8. Kylee Arbuckle and Gatsby win the $5,000 USHJA National Hunter Derby 9. It is best to win together! Wendy Krohn on Bushido and Chelsea Brittner on Berry De Maillet share a handshake as they accept their awards 10. Patrick Seaton rides Veronica over the Planned Parenthood Northern California “Jump For Reproductive Rights” jump 11. Mare Ehlers and Carambo Z take a quiet moment between classes 12. Elena Haas and Centana burn and turn in the Prestige Saddles Welcome Prix, and ended up easily taking first 13. Matt Sereni is all smiles in the awards ceremony of the Modern Horse USHJA National Hunter Derby where he and Glow Up took first place 14. Winner of the Planned Parenthood Norcal 1.35m Open Jumper Classic, Mariano Alario and Edesa’s Vidal 8, fly over the tulip oxer 15. Elena Haas and Global Jativa finish their victory lap after winning the $40,000 Hygain Feeds Grand Prix and Global Jativa
HORSE cornerby Sarah Welk Baynum
THE MANY MOUNTS OF
A manda Gomez grew up in an environment that every horse-crazy little girl dreams about: the backside of the racetrack. With a jockey for a father and a mother who was an assistant trainer at the time, it’s no surprise the now-professional rider turned horses into a career.
“Spending days at the track is what really developed my love for horses,” Gomez said. “I kind of fell into the show jumping scene because that’s what my mom grew up doing too. As I got better, my Mom and Dad started to bring in horses off the track for me to retrain. Of course, it was challenging at times, but looking back now these were the horses that made me the rider I am today. I slowly started developing these horses day by day and eventually had
horses to show, and that’s where I started,” Gomez says of her background.
Today, Gomez rides for Rising Star Equestrian. Her string of horses include everything from off-the-track Thoroughbreds to Westphalians.
Coldplay, a 14 year old gelding who’s known as “Tito” around the barn, is one of Gomez’s Westphalian horses and was actually given to her by a good friend.
“My friend imported him from Belgium and rode him here for a couple of years on the circuit in the 1.35 meter classes,” Gomez says about the gelding. “He’s very quirky and needs a very quiet, soft ride, as he can build and gets nervous easily. That
aside, he’s probably the most talented horse I’ve ever sat on. I currently show him in the 1.45 meter National Prix’s.”
Gomez told us Coldplay enjoys being ridden bare back more than being ridden in a saddle. “I’ll occasionally even jump him bareback to keep him enjoying his job!” Gomez said. Her plans for the future with Coldplay include jumping him in the 1.50+ meter classes competitively.
Another of Gomez’s Westphalian horses, a mare named So Fly, is also her very first home bred sport horse. “She’s by the world famous Flexible out of a Borrego mare, which is another horse that my dad had great success with,” Gomez said. “So Fly’sAmanda Gomez and Coldplay; photo © Lindsey Long Photography Amanda Gomez and So Fly; photo © Brooke Marie Photography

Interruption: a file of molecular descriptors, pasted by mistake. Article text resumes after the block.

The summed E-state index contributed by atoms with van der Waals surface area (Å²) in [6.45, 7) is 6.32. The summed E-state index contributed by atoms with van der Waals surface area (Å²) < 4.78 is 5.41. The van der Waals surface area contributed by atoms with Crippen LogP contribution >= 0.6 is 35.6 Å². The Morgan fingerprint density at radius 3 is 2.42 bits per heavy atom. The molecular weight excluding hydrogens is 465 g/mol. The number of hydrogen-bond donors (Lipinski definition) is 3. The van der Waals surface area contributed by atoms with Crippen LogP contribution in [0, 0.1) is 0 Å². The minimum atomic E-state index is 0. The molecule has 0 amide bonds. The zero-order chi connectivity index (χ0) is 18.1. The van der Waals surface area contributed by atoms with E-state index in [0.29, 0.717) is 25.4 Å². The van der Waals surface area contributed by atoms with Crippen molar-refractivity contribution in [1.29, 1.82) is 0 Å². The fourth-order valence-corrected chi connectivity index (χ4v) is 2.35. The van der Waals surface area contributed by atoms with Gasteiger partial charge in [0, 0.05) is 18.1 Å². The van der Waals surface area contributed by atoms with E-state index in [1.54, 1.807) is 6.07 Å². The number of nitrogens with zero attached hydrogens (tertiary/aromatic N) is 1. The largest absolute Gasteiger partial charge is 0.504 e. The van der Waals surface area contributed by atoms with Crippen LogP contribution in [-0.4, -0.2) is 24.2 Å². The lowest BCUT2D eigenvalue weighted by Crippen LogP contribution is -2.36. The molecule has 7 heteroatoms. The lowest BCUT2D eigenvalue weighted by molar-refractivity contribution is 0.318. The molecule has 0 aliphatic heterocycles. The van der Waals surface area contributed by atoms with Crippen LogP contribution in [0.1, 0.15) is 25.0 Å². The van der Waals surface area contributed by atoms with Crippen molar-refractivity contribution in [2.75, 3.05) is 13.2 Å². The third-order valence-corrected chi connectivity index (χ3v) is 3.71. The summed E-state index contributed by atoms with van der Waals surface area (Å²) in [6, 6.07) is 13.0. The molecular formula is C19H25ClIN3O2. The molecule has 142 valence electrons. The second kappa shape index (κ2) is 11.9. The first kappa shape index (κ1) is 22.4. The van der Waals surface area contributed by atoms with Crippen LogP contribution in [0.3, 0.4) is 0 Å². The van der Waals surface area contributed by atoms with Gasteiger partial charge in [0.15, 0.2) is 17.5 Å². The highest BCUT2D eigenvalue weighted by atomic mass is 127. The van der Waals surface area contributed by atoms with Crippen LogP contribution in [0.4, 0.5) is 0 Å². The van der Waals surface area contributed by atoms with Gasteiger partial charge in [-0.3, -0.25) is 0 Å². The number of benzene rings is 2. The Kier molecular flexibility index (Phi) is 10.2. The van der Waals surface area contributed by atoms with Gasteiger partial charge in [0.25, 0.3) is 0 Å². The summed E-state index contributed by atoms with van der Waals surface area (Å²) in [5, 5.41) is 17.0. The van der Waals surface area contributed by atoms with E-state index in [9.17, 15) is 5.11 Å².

got that Flexible attitude and is a talent! She definitely will be a horse to watch for as she develops.” So Fly’s personality shines in the barn as well, and she knows how to smile for cookies and pictures.
Gomez told us her future plans for this mare are to continue developing and showing her in her age classes. “Hopefully winning a young horse championship too!” Gomez adds, regarding goals for the mare’s future.
Of course, true to her roots, Gomez has several Thoroughbred mounts. “I’ve always had a love for the Thoroughbreds,” Gomez said. “I developed one of my off-the-track Thoroughbreds into a fantastic grand prix horse and one of my top horses. I try to retrain and rehome as many off-thetrack Thoroughbreds as possible! I still prefer their type over a typical big boned warmblood. Can’t beat the heart of a good Thoroughbred!”
All Star, also known as Ben around the barn, is an off-the-track Thoroughbred with a very special story. “This is a horse that my mom and dad bred to be a top
quality racehorse,” Gomez said about All Star. “My Dad actually rode his sire Pioneer of the Nile on multiple occasions and even placed second in the Kentucky Derby with him. Ben was born at our farm and has been with us for the entirety of his life. When he was just a yearling, he jumped and cleared the pasture fence. At that moment I turned to my mom, laughed and said that’s going to be my Grand Prix horse!”
Gomez’s mother was merely amused by this, because All Star’s sire’s stud fee was a whopping $150,000 at the time, and he’s also out of an A.P Indy mare. With exceptional bloodlines like that, Gomez’s parents clearly had high hopes for the then-yearling’s racing future. But, as many racing and horse professionals have learned the hard way, sometimes horses have other plans.
A year or so later, Ben made it clear he wanted nothing to do with racing. “We took him home (from the track) and that’s where we found out what he really enjoyed doing, which was jumping! Fast forward to now, he’s 9 years old and one of my top horses, and shows in the National Grand Prix’s!”
The Thoroughbred Makeover, an annual Thoroughbred retraining competition held at the renowned Kentucky Horse Park, is a competition to which Gomez is no stranger. One of Gomez’s current Thoroughbred mounts, Racing Ace aka Ace, is one of her two mounts for the 2022 Thoroughbred Makeover. “He was given to me for the event by trainer Charles Treece and his wife Debi. He’s only four and has a fantastic future in front of him!”